March marks the 31st annual Contemporary Art Month in San Antonio.  What began as a grassroots event at Blue Star Contemporary in 1986 has grown into a month-long celebration of San Antonio’s artists, museums, galleries and studios.  Contemporary Art Month (CAM), an independent, volunteer-run nonprofit established in 2003, manages the calendar and promotion for the month.  CAM sponsors several free, educational programs during the month for the public, as well as an open call for artists.

Read more: Contemporary Art Month 2017

March is Contemporary Art Month!  The King William Association is participating this year by inviting local artist A.J. Rodriguez to display some of his paintings in our office.  The exhibit will be on view from February 20 through mid-April.  There will be a “Meet the Artist” reception on Thursday, April 6 from 6:00 - 8:00 p.m. 

I recently met A.J. at Radius Center where his paintings were on exhibit.  Over lunch at Pharm Table at the Center, we got acquainted and he shared his artistic journey with me.  A.J. gave me a guided tour of his paintings, explaining his technique using acrylic paint in vibrant colors in the series he has named “Figuras.” 

Read more: Art Exhibit at KWA Office featuring A.J. Rodriguez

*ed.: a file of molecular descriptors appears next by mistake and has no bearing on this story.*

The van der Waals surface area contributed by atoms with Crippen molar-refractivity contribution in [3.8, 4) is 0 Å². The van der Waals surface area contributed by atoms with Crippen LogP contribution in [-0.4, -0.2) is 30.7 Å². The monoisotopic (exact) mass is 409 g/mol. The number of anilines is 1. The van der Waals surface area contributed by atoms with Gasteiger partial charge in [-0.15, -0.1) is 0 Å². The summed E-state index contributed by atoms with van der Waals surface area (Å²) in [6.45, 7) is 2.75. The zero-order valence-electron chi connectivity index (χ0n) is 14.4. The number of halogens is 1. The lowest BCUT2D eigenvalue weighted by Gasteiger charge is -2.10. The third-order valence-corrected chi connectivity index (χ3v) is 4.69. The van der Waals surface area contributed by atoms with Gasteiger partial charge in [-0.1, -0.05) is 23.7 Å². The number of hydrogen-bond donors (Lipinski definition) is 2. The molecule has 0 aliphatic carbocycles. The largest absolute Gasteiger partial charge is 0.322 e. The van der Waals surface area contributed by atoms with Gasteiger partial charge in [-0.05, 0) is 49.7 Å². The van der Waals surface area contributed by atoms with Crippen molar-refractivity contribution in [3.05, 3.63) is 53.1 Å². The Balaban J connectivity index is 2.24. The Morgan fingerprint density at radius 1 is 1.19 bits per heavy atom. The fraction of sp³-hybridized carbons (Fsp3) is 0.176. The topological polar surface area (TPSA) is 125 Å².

2nd Annual Mockingbird Fest, March 4, 12:00-5:00 p.m.

A FREE fun filled festival of tasting, moving and discovering things that make Texas great – only at Hemisfair!  Educational activities will teach state history, natural wonders and cultural traditions while local chefs and brewers will serve up the flavors Texans love most.  Come enjoy arts, crafts, music and more. Move, Taste & Discover the Best of Texas!

Southtown Cinema, Saturday Evenings March-May

Southtown Cinema is a free community movie series in Yanaguana Garden at Hemisfair. Movie screenings begin at sundown, usually around 7:00 p.m, twice a month on Saturdays, weather permitting. Southtown Cinema is a free event, brought to you by Slab Cinema, Carvana and Gold’s Gym. Thanks to our sponsors for keeping movies at Hemisfair free and fun for the community! 

  • 3/11 – Back to the Future
    featuring pre-movie music from Divine Atoms
  • 3/25 – Nacho Libre
  • 4/08  Cars
  • 4/22 – Dodgeball
  • 5/13 – Ferris Bueller's Day Off
  • 5/27 – The Bad News Bears (2005)

Union Pacific has been contacted by the City regarding the increase in train horn noise and concerns from the neighborhoods regarding the noise.

The Notice of Intent (NOI) for the Quiet Zone was submitted in the fall of last year.  The City received comments from Union Pacific and is now addressing access issues for properties adjacent to the track.  COSA Senior Transportation Engineer-Traffic Engineering Manager Bianca Thorpe is coordinating with those property owners to come up with a solution.  Once that is completed, Notice of Establishment (NOE) will be sent for final approval by UPRR and Federal Railway Administration.  For further information, contact Ms. Thorpe in the Transportation & Capital Improvements department at 207-1484.